And the next fault to confront is what if two reasonable people cannot agree whether William Golding compares favorably to Shakespeare? Then we obviously have the negative creep of subjectivism getting in the way.

    So my conclusion is that the touchstone test is only useful in the broadest, most generalized scope. Some works obviously fail and deserve profound condemnation, and others (though fewer and fewer these days) succeed, but the fast majority of work falls in between these bright lines, and that is where all good arguments about literature and art can be found.


  2. 2 2. acdouglas

    I think, Aaron, that you’ve misunderstood the J Test as your argument against it rests on premises that are in fact false. Premises such as: "The Jabberwocky Test is an audience-centric theory….," and "We should trust Douglas, of course, because Douglas has shown himself to be a sensitive and acute critic …. The Jabberwocky Test, however, gives us no reason to privilege Douglas’s opinions." And your "Any theory of art that can’t offer a smart-ass ninth grader a reasonable answer to [why Shakespeare should be read] is dead on arrival," is just plain silly. But, then, I suspect you offered that tongue-in-cheek.

    I think you need to reread this clearing-up again.

    ACD


  3. 3 3. acdouglas

    Our last two comments crossed in mid-posting.

    Your wrote in your last: "The test itself is explicitly audience-centric. I’m all for judging a work on its qualities, but I think the relationship between those qualities and its filling the head with ideas needs to be spelled out."

    The test is NOT "audience-centric." It’s based on the qualities inherent in the work itself. As to the relationship between those qualities and the work’s passing the J Test, that is the very thing that requires knowledge of the domain involved on the tester’s part.

    ACD


  4. 4 4. Jim

    I think you two are kicking around the concept of relational properties. They can be both "based on the qualities inherent in the work itself" (ACD) and "audience-centric" (Aaron). "Difficult," "delicious," and "smooth" are examples of relational properties that are subject-relational. Whether a food is delicious necessarily has to do with its intrinsic properties, but also with the effect on us subjects. It may have the effect in virtue of its instrinsic qualities, but it isn’t delicious if it doesn’t have the effect. Palates may have to be discerning and previously cleansed, but they have the ultimate say. By contrast, whether something is 1 kg in mass has nothing to do with what subjects judge about it.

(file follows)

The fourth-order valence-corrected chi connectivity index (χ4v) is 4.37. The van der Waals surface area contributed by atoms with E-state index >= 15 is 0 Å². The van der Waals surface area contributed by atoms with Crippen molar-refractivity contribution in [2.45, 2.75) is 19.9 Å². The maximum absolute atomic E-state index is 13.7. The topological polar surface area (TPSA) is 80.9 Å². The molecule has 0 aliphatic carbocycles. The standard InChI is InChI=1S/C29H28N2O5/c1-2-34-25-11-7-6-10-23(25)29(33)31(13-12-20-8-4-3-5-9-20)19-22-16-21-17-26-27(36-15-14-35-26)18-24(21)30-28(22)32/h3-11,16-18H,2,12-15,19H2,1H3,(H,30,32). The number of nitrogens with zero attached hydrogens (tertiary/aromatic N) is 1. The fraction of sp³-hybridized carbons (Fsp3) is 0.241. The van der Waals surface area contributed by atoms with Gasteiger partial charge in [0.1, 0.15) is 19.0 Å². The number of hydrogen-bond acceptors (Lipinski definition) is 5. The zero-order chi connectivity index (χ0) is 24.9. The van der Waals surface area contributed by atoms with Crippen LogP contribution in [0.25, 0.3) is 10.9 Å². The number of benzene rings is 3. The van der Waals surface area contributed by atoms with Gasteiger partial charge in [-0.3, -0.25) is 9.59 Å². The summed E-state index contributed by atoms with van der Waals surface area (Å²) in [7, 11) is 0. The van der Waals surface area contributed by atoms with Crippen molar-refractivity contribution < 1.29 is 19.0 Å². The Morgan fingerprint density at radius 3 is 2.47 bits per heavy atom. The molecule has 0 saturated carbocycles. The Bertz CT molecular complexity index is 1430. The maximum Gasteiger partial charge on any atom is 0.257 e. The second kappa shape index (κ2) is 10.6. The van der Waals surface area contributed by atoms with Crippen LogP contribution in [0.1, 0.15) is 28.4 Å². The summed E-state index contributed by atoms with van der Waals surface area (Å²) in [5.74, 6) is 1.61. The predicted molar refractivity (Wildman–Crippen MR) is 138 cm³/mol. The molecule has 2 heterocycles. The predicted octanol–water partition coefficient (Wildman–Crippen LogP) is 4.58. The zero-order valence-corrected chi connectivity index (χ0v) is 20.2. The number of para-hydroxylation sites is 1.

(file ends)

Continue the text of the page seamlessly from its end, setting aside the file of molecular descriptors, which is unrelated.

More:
5. 5 5. Aaron Haspel

    You say in your clarification that you don’t have to like something to acknowledge it as art. This is true, but I never claimed you did. What I claimed is that you have to react to it in a certain way: that’s what makes your theory audience-centric, and I think the characterization is fair.

    I was perfectly serious when I said that you’re an excellent critic; but it is for reasons that have nothing to do with your theory. The fundamental question remains: If someone else thinks a certain thing fills the head with ideas and hence is art, and you don’t, how, using only the Jabberwocky Test, do we mediate this dispute?


  6. 6 6. acdouglas

    No sir. You’ve missed it again. Reread, please.

    ACD


  7. 7 7. Aaron Haspel

    Your second post, it is true, says, "What [the Jabberwocky Test] does depend on is the depth of the tester’s knowledge of the domain to which the work belongs, and his ability to put aside his personal likes and dislikes, and make his judgment based on the qualities of the work itself." However, this is less a clarification than a position shift. The test itself is explicitly audience-centric. I’m all for judging a work on its qualities, but I think the relationship between those qualities and its filling the head with ideas needs to be spelled out.


  8. 8 8. acdouglas

    That last comment of mine was rather too petulant. Let me spell out for you what you’re missing.

    The success of the J Theory depends on the tester being *sufficiently knowledgeable* in the domain of the thing tested, as I explained in what I asked you to reread. It’s quite impossible that two persons of the same degree of knowledge, and the same capacity to distance themselves from their own prejudices, likes, and dislikes, would disagree on the binary question of art or not-art for the work under test, although they may differ in their assessments of the degree of quality of that work if determined to be art.

    Is this now more clear?

    ACD